merely at clientco for the entertainment

  6. #6

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    Quote Originally Posted by eek View Post
    Taken from piebaps link your current steps would be

    1. Confirm where the letters are coming from so which jurisdiction you are dealing with (if its not the IoM it will be the England and I suspect it is).
    2. Find appropriate advice for that jurisdiction
    3. Write back to the party claiming money and dispute the claim

    4. Ask that party for evidence - this needs to be made available in hard copy and you are not obliged to click through to unverified websites
    5. If evidence is produced- seek professional help
    6. If evidence is not produced within a reasonable period, write back and tell the party claiming money that you regard their claim to be invalid.

    my only addition to the above is that I suspect doing 3 via a solicitor who isn't the recommended one may discourage the liquidator rapidly - if you add costs to his work you may rapidly become someone not worth chasing..
    I'd also suggest:

    1. Looking at the liquidator's statements at Companies House (e.g. the 28 July 2020 says HMRC are owed £1 but no narrative and the unknown amount advanced to clients). Then keep monitoring those (you can get auto alerts but they won't be frequent).

    2. Talk to the liquidator to find out what is going on (but I would not suggest using real names or your own phone number without knowing more). Try to get the liquidator to post here. Try to help them understand what actually happened in terms of the way that the scheme worked so that they wonder whether the directors acted appropriately.

    3. Consider who is sending the emails asking for money back. If it is the liquidator then it needs to be taken very seriously. If it is the director or employees then tell the liquidator that.

    4. Wonder why a random solicitor cold calling you in these circumstances is appropriate and whether the SRA thinks that is appropriate.

    5. Wonder what the extra money that you actually got was. It'll be taxable (99.99999% certain) but it might not be a loan. If I give someone an advance of their September salary in August, it might mean that it is just taxable in August and not repayable at all (or not repayable at all if they work in September).

    Remember that the liquidator has a limited budget (probably £15k to £30k here) and so won't be able to get into detailed technical discussions and detailed litigation unless the position is very clear or they are supported by a creditor.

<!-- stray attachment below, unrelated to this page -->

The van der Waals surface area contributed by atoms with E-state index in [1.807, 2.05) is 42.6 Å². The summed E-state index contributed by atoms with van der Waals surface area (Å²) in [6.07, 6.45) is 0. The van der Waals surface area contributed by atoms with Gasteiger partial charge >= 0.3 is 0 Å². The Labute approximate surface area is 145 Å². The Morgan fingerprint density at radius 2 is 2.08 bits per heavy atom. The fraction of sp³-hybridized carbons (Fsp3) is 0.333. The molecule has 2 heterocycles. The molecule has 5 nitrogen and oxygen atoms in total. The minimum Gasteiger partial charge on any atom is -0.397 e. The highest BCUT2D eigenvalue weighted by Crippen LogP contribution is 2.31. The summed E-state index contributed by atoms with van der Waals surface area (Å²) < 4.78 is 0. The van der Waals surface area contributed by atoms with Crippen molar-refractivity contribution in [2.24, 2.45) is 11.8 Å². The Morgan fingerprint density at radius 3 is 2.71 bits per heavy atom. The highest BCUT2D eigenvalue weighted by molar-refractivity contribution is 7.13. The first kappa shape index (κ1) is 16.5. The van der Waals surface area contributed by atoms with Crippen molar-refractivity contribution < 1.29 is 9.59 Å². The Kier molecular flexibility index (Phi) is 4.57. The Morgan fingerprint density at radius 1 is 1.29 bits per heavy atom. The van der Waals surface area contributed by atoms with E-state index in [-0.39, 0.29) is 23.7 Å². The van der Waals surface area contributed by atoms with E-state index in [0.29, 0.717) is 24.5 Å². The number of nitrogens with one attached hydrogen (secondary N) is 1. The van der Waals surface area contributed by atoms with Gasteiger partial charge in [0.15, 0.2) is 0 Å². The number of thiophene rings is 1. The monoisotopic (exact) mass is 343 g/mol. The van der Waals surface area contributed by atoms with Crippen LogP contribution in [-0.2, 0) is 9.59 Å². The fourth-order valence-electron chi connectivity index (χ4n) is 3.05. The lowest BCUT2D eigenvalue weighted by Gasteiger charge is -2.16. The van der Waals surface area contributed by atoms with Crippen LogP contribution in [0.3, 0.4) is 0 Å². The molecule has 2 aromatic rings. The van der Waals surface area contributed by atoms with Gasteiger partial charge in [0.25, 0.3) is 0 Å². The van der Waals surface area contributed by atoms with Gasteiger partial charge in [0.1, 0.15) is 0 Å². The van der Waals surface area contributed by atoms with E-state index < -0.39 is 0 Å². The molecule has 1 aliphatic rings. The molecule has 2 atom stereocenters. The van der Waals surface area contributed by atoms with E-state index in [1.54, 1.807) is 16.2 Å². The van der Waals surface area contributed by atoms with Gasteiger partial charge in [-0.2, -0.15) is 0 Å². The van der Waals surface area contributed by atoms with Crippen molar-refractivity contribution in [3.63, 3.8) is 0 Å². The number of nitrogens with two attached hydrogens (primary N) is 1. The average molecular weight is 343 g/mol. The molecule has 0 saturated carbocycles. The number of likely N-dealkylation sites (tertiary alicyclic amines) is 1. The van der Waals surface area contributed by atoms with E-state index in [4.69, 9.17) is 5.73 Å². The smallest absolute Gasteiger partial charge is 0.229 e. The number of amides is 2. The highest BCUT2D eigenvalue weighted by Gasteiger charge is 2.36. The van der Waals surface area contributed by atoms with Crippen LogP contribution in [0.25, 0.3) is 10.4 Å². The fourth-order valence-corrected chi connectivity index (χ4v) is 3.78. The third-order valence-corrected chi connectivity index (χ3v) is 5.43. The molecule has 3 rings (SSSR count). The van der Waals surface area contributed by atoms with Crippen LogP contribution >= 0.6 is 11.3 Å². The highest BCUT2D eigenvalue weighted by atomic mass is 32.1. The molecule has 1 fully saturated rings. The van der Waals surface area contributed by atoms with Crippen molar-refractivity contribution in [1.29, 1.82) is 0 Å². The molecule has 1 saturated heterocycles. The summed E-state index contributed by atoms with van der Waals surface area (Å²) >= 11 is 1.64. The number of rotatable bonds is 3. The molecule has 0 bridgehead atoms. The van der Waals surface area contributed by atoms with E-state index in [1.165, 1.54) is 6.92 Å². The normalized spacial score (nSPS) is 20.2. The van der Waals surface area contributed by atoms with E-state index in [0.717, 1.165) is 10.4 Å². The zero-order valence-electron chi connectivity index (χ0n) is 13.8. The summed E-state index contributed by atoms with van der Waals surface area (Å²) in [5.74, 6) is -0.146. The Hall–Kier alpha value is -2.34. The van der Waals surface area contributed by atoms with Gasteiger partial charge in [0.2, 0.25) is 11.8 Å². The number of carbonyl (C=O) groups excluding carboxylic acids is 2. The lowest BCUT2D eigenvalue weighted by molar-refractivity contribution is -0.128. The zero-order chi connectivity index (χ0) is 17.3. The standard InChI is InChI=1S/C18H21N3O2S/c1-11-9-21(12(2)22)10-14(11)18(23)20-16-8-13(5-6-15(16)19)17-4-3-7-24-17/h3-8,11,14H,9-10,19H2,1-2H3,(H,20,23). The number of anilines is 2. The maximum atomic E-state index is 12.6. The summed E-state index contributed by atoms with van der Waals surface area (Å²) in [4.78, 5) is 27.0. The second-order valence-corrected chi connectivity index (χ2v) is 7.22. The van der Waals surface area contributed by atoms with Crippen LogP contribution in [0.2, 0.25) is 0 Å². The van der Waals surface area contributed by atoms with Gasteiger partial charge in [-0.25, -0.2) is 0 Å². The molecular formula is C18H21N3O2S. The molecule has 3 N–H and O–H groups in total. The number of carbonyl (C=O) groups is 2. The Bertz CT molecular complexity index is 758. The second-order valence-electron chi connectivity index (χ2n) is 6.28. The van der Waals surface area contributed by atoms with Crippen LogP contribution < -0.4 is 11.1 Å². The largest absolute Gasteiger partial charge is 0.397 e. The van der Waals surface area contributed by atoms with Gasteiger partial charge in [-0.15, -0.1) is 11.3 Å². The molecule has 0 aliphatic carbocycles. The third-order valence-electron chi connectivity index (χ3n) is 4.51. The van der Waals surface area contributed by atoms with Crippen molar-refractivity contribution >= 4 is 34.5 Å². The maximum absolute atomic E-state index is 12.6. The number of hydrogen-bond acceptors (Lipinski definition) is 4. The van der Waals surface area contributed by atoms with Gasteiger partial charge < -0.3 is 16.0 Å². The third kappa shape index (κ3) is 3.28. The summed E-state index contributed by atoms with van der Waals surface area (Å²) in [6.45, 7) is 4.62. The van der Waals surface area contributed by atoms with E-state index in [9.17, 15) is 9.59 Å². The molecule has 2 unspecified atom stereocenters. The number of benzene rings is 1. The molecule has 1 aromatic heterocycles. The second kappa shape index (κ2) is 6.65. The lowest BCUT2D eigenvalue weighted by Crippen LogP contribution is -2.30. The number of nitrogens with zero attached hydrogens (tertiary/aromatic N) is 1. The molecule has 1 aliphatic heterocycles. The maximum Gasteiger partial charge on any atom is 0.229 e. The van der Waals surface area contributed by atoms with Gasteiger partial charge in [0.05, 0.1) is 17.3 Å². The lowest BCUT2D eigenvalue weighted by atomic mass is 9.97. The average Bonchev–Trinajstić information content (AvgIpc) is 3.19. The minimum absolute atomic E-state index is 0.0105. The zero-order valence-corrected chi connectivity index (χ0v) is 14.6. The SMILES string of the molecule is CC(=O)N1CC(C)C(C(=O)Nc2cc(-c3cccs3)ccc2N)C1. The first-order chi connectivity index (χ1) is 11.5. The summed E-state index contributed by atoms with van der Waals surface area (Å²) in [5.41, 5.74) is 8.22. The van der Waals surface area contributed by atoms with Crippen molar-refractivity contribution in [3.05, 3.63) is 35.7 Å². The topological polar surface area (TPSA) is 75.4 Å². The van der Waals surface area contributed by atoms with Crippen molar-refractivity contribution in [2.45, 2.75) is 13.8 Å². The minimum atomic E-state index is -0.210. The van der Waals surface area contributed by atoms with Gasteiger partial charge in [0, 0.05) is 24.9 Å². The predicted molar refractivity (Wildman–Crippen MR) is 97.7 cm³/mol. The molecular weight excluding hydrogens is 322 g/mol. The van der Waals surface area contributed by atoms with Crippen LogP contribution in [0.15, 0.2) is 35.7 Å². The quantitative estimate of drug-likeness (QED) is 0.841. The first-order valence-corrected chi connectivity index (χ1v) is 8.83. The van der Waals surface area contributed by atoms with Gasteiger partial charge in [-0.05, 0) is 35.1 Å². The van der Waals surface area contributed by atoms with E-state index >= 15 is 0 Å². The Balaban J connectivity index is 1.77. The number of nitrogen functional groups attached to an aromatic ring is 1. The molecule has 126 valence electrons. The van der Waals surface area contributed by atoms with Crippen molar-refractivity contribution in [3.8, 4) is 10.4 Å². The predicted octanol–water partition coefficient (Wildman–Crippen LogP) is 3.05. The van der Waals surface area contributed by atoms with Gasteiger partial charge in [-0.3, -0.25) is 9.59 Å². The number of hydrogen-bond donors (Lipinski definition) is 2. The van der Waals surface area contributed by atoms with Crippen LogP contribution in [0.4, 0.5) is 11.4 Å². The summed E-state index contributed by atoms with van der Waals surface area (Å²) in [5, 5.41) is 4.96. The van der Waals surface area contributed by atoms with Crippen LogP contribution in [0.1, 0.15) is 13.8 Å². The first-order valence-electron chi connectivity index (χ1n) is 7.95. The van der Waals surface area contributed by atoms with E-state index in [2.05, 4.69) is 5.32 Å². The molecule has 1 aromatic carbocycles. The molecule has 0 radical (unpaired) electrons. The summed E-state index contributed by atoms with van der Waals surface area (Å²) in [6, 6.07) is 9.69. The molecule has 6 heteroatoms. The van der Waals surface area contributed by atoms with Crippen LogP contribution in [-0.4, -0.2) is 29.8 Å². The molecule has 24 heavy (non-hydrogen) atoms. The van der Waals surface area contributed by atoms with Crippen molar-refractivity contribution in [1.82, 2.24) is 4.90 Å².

7. #7

    bored now

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    Quote Originally Posted by Healthcare View Post
    snip
    Find a solicitor, take the contract and those emails and get them to write a letter of dispute asking for all evidence including all GDPR information relating to you...

    Also edit your post as I believe you are very identifible from that and I can read it 2 ways (one of which isn't at all good for you).

    Can I be very clear here don't post anything that might make you identifible online and amounts of money (even small amounts) may tell readers who you are...
    Last edited by cojak; 19th August 2020 at 12:35. Reason: added bold font
    merely at clientco for the entertainment

  8. #8

    Some things in Moderation

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    A word of warning Ladies and Gentlemen.

    In the past we have had scheme advisors pretending to be punters caught up in this kind of mess.

    Their modis operandi is to ask you to contact them using email away from the forum (either publicly or via PMs), and then try to persuade you to to drop proceedings/provide you with false information and certainly to stop posting negative things about the original scheme or the debt collectors (presumably to try and keep the brand ‘clean’).

    Be aware of those who try this, test the waters of any WhatsApp group for this kind of thing happening.

    And let the Mods know what is happening, we will deal with the forums our end without letting on who informed us.
    "I can put any old tat in my sig, put quotes around it and attribute to someone of whom I've heard, to make it sound true."
    - Voltaire/Benjamin Franklin/Anne Frank...